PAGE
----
Peyton Manning Children's Hospital at Ascension St. Vincent
Ascension Indiana caregivers share personal stories of childhood cancer
Several members of the pediatric oncology staff at Peyton Manning Children’s Hospital at Ascension St. Vincent, part of Ascension Indiana, shared their personal stories of childhood cancer with WHAS 11 in honor of Childhood Cancer Awareness Month. The staff’s stories inspire the patients they now care for at the same hospital where staff members received treatment.
Pediatric oncologist Doug Cipkala, MD, was 14 years old when he noticed a lump in his neck that led to a diagnosis of Hodgkin’s lymphoma.
“I know the data, and I am well aware that I am very fortunate and lucky to still be here. I count my blessings every day,” Dr. Cipkala said.
He now works alongside nurse intern Rachel Northam, who is also a childhood cancer survivor. Rachel told WHAS 11 that she received months of treatment for synovial sarcoma in the same building where she now works. Her cancer journey started when she was 11 years old.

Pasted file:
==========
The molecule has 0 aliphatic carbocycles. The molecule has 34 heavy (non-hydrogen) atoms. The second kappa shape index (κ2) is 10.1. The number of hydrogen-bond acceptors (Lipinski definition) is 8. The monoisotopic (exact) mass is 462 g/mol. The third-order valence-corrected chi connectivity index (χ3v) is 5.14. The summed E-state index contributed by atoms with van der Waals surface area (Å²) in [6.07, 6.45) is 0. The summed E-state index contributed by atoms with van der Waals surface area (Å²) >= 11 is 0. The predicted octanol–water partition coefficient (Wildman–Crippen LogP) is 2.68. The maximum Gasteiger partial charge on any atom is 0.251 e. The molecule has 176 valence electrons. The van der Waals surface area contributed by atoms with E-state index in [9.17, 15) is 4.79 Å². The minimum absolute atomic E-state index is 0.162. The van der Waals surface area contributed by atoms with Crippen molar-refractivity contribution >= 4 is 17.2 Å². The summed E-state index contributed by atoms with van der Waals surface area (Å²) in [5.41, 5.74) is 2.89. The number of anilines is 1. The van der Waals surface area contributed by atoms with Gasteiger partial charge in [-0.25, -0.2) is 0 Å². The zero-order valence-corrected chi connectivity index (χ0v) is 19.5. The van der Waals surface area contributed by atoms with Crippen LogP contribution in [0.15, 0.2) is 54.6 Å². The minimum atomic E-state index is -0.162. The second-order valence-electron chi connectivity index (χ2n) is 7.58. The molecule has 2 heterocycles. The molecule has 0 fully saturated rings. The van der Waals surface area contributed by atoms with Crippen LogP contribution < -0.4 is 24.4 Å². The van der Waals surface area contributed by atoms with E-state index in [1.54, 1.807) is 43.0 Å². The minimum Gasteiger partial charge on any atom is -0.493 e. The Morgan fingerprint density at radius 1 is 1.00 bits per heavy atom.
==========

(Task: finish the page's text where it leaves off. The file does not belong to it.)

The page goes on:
Nurse Lexy Sanders also was a patient at Peyton Manning Children’s Hospital, battling non-Hodgkin’s lymphoma at age 15. She had had a golf ball-sized tumor in her lower abdomen which grew to the size of a volleyball.
“It had engulfed a lot of my bowels, intestines, and my entire right ovary and fallopian tube,” she told WHAS 11.
Lexy said during her six months of treatment, one moment with one nurse changed the course of her life when she commented on the nurse’s Tiffany & Co. necklace.
“Not knowing me, she took it off and put it on my neck in that moment. She left, and I never saw her again,” she told WHAS 11. “I was like, ‘That’s what I want to do when I grow up.’ I still have the necklace, and I still wear it. I think about her a lot. Now, I am three years into being an oncology nurse, and it’s because of her.”